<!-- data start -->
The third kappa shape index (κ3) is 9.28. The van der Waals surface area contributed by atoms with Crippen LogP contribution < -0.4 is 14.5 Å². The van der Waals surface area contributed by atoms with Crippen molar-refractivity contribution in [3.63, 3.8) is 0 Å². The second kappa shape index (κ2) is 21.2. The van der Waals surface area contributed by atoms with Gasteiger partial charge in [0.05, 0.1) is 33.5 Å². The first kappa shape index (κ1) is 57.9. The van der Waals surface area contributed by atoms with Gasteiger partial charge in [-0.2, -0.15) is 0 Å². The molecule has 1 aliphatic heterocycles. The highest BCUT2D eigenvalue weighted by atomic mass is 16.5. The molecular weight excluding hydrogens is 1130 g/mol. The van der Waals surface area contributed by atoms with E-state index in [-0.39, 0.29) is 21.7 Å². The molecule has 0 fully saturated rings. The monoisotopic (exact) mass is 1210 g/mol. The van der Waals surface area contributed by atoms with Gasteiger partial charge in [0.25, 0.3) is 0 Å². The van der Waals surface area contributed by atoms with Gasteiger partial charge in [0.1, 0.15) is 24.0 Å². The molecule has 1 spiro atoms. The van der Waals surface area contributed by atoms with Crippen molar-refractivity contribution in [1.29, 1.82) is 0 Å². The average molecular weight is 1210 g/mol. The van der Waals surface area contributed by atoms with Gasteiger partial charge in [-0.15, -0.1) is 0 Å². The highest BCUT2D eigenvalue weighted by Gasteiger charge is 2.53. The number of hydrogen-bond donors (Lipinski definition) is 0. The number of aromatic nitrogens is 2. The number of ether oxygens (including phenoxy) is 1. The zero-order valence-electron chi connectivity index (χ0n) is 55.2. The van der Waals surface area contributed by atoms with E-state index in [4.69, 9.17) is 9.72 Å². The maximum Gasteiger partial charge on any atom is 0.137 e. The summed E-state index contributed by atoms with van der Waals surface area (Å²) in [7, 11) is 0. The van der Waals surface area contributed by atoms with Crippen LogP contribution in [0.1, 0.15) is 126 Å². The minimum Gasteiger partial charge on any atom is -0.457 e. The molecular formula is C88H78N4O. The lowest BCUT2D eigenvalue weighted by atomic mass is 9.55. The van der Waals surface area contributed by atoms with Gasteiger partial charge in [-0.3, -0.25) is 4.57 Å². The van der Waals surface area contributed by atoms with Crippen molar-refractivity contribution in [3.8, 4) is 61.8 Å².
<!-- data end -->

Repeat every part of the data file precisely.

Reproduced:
The third kappa shape index (κ3) is 9.28. The van der Waals surface area contributed by atoms with Crippen LogP contribution < -0.4 is 14.5 Å². The van der Waals surface area contributed by atoms with Crippen molar-refractivity contribution in [3.63, 3.8) is 0 Å². The second kappa shape index (κ2) is 21.2. The van der Waals surface area contributed by atoms with Gasteiger partial charge in [0.05, 0.1) is 33.5 Å². The first kappa shape index (κ1) is 57.9. The van der Waals surface area contributed by atoms with Gasteiger partial charge in [-0.2, -0.15) is 0 Å². The molecule has 1 aliphatic heterocycles. The highest BCUT2D eigenvalue weighted by atomic mass is 16.5. The molecular weight excluding hydrogens is 1130 g/mol. The van der Waals surface area contributed by atoms with E-state index in [-0.39, 0.29) is 21.7 Å². The molecule has 0 fully saturated rings. The monoisotopic (exact) mass is 1210 g/mol. The van der Waals surface area contributed by atoms with Gasteiger partial charge in [0.25, 0.3) is 0 Å². The van der Waals surface area contributed by atoms with Gasteiger partial charge in [0.1, 0.15) is 24.0 Å². The molecule has 1 spiro atoms. The van der Waals surface area contributed by atoms with Crippen molar-refractivity contribution in [1.29, 1.82) is 0 Å². The average molecular weight is 1210 g/mol. The van der Waals surface area contributed by atoms with Gasteiger partial charge in [-0.15, -0.1) is 0 Å². The highest BCUT2D eigenvalue weighted by Gasteiger charge is 2.53. The number of hydrogen-bond donors (Lipinski definition) is 0. The number of aromatic nitrogens is 2. The number of ether oxygens (including phenoxy) is 1. The zero-order valence-electron chi connectivity index (χ0n) is 55.2. The van der Waals surface area contributed by atoms with E-state index in [4.69, 9.17) is 9.72 Å². The maximum Gasteiger partial charge on any atom is 0.137 e. The summed E-state index contributed by atoms with van der Waals surface area (Å²) in [7, 11) is 0. The van der Waals surface area contributed by atoms with Crippen LogP contribution in [0.1, 0.15) is 126 Å². The minimum Gasteiger partial charge on any atom is -0.457 e. The molecular formula is C88H78N4O. The lowest BCUT2D eigenvalue weighted by atomic mass is 9.55. The van der Waals surface area contributed by atoms with Gasteiger partial charge in [-0.3, -0.25) is 4.57 Å². The van der Waals surface area contributed by atoms with Crippen molar-refractivity contribution in [3.8, 4) is 61.8 Å².